- Marionville mayor ‘kind of agreed’ with Kansas City shooter’s views
- Rev. Al Sharpton’s Easter message: Politically ‘crucified’ Obama has risen again
- Supreme Court to weigh challenge to ban on campaign lies
- UNICEF launches ‘Mr. Poo’ mascot in India to curb public defecation
- Teen taking selfie by train: ‘Wow, that guy just kicked me in the head’
- Goodbye, Afghanistan — hello, Africa: Air Force to shift as U.S. exits Middle East
- Iran mulls ban on vasectomies, decrease on abortions to bolster population
- CNN op-ed claims right-wingers ‘more deadly than jihadists’
- Classes resume at high school rocked by stabbings
- ABC News accuses Center for Public Integrity of stealing Pulitzer-winning work
TSA agent accused of harassing slow driver
SOUTH WINDSOR — A U.S. Transportation Security Administration screener has been cited for allegedly harassing a slow driver in Connecticut.
Police said Donald Eichler, 63, flashed a TSA badge and honked his horn in an effort to speed up the other driver. The woman called 911 and said she was frightened by his actions.
The man said Wednesday that the woman overreacted. He said she was driving 30 mph in a 40 mph zone in South Windsor, where he lives. He said he tapped the horn a few times and flashed a work identity card as other cars lined up behind him.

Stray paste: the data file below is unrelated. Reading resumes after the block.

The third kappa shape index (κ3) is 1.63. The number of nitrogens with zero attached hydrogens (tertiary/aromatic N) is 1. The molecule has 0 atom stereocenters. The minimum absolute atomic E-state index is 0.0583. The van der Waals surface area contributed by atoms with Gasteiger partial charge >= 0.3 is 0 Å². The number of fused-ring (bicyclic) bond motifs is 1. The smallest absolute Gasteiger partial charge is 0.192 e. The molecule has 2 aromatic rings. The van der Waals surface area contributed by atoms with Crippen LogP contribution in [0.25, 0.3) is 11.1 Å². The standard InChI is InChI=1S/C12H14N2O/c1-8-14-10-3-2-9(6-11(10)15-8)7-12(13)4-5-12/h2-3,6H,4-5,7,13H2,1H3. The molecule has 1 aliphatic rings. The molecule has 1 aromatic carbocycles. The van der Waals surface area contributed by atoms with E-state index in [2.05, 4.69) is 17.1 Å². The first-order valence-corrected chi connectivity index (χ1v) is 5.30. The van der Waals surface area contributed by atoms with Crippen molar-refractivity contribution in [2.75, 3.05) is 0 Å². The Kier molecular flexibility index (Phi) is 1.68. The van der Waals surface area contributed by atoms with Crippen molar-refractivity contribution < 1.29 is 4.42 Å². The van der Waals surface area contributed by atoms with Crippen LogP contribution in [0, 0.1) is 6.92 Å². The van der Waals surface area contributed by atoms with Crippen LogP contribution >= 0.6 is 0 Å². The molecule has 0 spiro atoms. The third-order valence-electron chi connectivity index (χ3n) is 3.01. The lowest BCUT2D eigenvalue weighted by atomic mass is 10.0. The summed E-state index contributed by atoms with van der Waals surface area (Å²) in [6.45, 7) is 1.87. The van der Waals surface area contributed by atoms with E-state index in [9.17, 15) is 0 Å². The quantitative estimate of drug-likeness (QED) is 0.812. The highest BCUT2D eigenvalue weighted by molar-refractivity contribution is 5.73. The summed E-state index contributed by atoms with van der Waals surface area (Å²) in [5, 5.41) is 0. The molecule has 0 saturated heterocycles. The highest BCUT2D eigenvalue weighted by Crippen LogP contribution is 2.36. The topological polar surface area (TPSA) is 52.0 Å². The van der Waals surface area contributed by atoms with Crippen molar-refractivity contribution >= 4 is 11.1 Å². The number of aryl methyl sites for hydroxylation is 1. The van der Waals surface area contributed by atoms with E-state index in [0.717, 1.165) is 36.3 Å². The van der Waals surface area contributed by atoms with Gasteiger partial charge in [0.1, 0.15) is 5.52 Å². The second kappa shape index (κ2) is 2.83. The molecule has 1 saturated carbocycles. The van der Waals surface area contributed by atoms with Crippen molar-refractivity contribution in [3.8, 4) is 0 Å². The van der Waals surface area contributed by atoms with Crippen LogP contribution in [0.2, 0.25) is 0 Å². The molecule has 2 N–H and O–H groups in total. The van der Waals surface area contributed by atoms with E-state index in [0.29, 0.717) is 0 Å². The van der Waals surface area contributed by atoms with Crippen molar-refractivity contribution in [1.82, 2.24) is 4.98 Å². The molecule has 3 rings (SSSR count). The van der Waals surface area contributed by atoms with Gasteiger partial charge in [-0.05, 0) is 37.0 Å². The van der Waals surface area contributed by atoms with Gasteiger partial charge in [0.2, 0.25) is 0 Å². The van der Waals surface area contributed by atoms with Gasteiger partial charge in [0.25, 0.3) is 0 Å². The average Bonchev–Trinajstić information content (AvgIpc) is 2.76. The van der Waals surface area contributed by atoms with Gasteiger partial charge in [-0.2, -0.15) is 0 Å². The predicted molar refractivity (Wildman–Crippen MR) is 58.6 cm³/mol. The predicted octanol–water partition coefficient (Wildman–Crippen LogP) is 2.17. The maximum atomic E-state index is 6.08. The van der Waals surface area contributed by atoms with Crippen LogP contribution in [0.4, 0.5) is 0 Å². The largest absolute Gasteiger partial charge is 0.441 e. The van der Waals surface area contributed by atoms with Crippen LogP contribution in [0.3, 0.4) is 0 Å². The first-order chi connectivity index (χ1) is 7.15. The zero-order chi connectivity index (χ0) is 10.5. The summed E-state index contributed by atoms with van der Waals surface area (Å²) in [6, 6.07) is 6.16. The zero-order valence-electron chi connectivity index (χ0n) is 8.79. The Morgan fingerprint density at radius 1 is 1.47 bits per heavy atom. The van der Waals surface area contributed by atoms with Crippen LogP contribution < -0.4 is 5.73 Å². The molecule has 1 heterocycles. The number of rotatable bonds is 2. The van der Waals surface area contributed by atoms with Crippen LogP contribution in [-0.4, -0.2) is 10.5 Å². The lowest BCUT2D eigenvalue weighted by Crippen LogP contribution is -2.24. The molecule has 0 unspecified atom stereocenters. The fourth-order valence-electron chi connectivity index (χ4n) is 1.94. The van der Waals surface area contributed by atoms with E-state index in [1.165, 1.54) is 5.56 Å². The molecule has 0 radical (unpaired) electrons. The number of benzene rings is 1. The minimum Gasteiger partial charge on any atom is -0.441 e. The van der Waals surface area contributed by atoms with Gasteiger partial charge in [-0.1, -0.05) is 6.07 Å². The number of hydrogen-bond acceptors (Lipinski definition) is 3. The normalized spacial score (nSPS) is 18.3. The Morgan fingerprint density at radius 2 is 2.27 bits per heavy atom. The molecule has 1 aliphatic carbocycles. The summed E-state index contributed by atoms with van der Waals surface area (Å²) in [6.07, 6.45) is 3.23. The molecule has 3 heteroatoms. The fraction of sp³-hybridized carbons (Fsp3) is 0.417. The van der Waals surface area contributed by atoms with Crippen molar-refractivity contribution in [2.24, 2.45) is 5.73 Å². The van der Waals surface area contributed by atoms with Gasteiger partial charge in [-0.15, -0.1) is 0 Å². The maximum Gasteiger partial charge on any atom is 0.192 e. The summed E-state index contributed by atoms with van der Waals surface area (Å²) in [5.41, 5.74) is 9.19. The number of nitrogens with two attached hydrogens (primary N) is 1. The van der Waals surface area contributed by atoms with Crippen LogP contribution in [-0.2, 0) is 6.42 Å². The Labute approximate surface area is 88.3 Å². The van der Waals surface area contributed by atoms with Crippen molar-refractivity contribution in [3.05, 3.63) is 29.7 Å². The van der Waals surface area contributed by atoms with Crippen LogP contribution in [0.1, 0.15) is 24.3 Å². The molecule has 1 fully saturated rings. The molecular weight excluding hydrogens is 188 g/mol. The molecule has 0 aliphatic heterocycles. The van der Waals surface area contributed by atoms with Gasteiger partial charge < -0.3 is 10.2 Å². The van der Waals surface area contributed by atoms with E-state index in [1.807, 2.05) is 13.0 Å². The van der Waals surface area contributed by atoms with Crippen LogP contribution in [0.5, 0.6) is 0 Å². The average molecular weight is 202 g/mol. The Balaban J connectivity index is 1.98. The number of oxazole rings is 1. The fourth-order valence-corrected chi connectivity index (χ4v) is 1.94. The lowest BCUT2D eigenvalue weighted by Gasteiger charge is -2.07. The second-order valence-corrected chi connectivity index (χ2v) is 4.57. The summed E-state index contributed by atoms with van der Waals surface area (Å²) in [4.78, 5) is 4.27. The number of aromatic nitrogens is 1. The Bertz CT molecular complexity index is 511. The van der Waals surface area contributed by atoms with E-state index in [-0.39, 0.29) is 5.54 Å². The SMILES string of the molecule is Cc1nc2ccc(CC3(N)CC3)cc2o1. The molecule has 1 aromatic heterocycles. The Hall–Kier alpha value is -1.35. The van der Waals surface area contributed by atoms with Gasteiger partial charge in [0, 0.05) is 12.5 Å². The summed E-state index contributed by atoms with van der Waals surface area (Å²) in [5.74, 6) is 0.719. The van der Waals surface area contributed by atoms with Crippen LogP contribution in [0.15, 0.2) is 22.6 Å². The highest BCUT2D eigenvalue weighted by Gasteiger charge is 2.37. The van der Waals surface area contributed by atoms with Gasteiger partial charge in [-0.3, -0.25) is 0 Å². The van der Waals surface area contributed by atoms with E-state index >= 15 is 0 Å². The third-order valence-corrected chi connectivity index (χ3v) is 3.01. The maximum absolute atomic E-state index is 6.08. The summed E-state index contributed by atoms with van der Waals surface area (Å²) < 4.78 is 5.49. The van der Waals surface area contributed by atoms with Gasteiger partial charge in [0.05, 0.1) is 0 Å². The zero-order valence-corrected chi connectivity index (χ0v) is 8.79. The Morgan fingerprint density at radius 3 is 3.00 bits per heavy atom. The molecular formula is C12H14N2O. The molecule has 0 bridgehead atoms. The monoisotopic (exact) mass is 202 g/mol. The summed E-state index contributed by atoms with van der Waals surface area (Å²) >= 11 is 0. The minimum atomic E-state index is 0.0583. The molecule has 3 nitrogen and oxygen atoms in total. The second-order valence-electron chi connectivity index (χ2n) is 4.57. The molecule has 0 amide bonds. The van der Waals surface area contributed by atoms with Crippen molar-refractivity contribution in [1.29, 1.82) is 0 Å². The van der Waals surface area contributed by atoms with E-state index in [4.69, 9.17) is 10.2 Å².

Mr. Eichler was pulled over Tuesday morning and issued a misdemeanor summons on a charge of vehicle driven to harass or intimidate. He is scheduled to appear in court Aug. 8.
Anthony judge wants public-records law changed
ORLANDO — The judge in the Casey Anthony case has urged the Florida Legislature to change the state’s laws in order to keep jurors’ names secret in high-profile cases, especially when they might receive threats because of a verdict.
Judge Belvin Perry wrote in an order that releasing the names of jurors “makes a mockery” of Florida’s privacy law, but a public records advocate said Wednesday that people have more faith in a transparent process.
Judge Perry has delayed releasing jurors’ names in the Anthony case until October, in part because the panel, along with Miss Anthony, received threats after she was acquitted of murder in the death of her 2-year-old daughter Caylee.
After reform, tenure awarded to fewer teachers
NEW YORK — New York City is granting tenure to fewer than six out of 10 public school teachers this year, part of an effort to end what Mayor Michael R. Bloomberg said was a practice of bestowing job security automatically.
Mr. Bloomberg and schools Chancellor Dennis Walcott announced Wednesday that 58 percent of the more than 5,200 teachers who received decisions this year were granted tenure. That’s down from 89 percent last year and 94 percent the year before that.
Mr. Bloomberg announced in September he would overhaul the way city teachers are granted tenure, linking their advancement to improving student performance.
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